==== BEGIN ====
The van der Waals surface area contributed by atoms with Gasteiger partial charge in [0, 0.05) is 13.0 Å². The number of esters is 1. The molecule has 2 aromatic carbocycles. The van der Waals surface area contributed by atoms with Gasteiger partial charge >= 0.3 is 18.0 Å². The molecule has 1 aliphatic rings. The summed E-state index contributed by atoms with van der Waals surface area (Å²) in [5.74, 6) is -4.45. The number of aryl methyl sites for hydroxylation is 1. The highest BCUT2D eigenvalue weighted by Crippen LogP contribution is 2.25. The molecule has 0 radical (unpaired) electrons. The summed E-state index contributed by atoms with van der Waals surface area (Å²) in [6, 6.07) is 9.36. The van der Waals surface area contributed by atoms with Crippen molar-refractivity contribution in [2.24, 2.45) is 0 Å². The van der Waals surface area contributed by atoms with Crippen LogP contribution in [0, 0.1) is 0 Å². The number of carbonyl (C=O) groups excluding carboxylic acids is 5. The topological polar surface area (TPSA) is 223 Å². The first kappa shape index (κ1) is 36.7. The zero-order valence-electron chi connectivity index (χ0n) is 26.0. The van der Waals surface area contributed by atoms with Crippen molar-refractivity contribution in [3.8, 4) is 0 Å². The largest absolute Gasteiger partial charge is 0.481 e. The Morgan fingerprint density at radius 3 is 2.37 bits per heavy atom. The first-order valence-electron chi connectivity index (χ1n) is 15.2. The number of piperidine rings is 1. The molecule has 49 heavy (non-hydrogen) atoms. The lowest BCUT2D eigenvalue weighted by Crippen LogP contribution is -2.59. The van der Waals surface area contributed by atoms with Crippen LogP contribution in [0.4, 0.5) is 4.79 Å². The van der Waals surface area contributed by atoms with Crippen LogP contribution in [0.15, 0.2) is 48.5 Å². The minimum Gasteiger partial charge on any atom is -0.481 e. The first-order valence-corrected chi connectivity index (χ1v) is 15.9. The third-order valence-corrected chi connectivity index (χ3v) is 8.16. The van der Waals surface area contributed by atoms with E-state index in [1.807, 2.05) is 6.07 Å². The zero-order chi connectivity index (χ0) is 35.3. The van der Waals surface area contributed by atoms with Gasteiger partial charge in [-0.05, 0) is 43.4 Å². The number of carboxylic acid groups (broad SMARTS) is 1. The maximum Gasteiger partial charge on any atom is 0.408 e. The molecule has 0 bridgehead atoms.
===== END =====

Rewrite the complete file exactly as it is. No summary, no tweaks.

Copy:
The van der Waals surface area contributed by atoms with Gasteiger partial charge in [0, 0.05) is 13.0 Å². The number of esters is 1. The molecule has 2 aromatic carbocycles. The van der Waals surface area contributed by atoms with Gasteiger partial charge >= 0.3 is 18.0 Å². The molecule has 1 aliphatic rings. The summed E-state index contributed by atoms with van der Waals surface area (Å²) in [5.74, 6) is -4.45. The number of aryl methyl sites for hydroxylation is 1. The highest BCUT2D eigenvalue weighted by Crippen LogP contribution is 2.25. The molecule has 0 radical (unpaired) electrons. The summed E-state index contributed by atoms with van der Waals surface area (Å²) in [6, 6.07) is 9.36. The van der Waals surface area contributed by atoms with Crippen molar-refractivity contribution in [2.24, 2.45) is 0 Å². The van der Waals surface area contributed by atoms with Crippen LogP contribution in [0, 0.1) is 0 Å². The number of carbonyl (C=O) groups excluding carboxylic acids is 5. The topological polar surface area (TPSA) is 223 Å². The first kappa shape index (κ1) is 36.7. The zero-order valence-electron chi connectivity index (χ0n) is 26.0. The van der Waals surface area contributed by atoms with Crippen molar-refractivity contribution in [3.8, 4) is 0 Å². The largest absolute Gasteiger partial charge is 0.481 e. The Morgan fingerprint density at radius 3 is 2.37 bits per heavy atom. The first-order valence-electron chi connectivity index (χ1n) is 15.2. The number of piperidine rings is 1. The molecule has 49 heavy (non-hydrogen) atoms. The lowest BCUT2D eigenvalue weighted by Crippen LogP contribution is -2.59. The van der Waals surface area contributed by atoms with Crippen LogP contribution in [0.4, 0.5) is 4.79 Å². The van der Waals surface area contributed by atoms with Crippen LogP contribution in [0.15, 0.2) is 48.5 Å². The minimum Gasteiger partial charge on any atom is -0.481 e. The first-order valence-corrected chi connectivity index (χ1v) is 15.9. The third-order valence-corrected chi connectivity index (χ3v) is 8.16. The van der Waals surface area contributed by atoms with E-state index in [1.807, 2.05) is 6.07 Å². The zero-order chi connectivity index (χ0) is 35.3. The van der Waals surface area contributed by atoms with Gasteiger partial charge in [-0.05, 0) is 43.4 Å². The number of carboxylic acid groups (broad SMARTS) is 1. The maximum Gasteiger partial charge on any atom is 0.408 e. The molecule has 0 bridgehead atoms.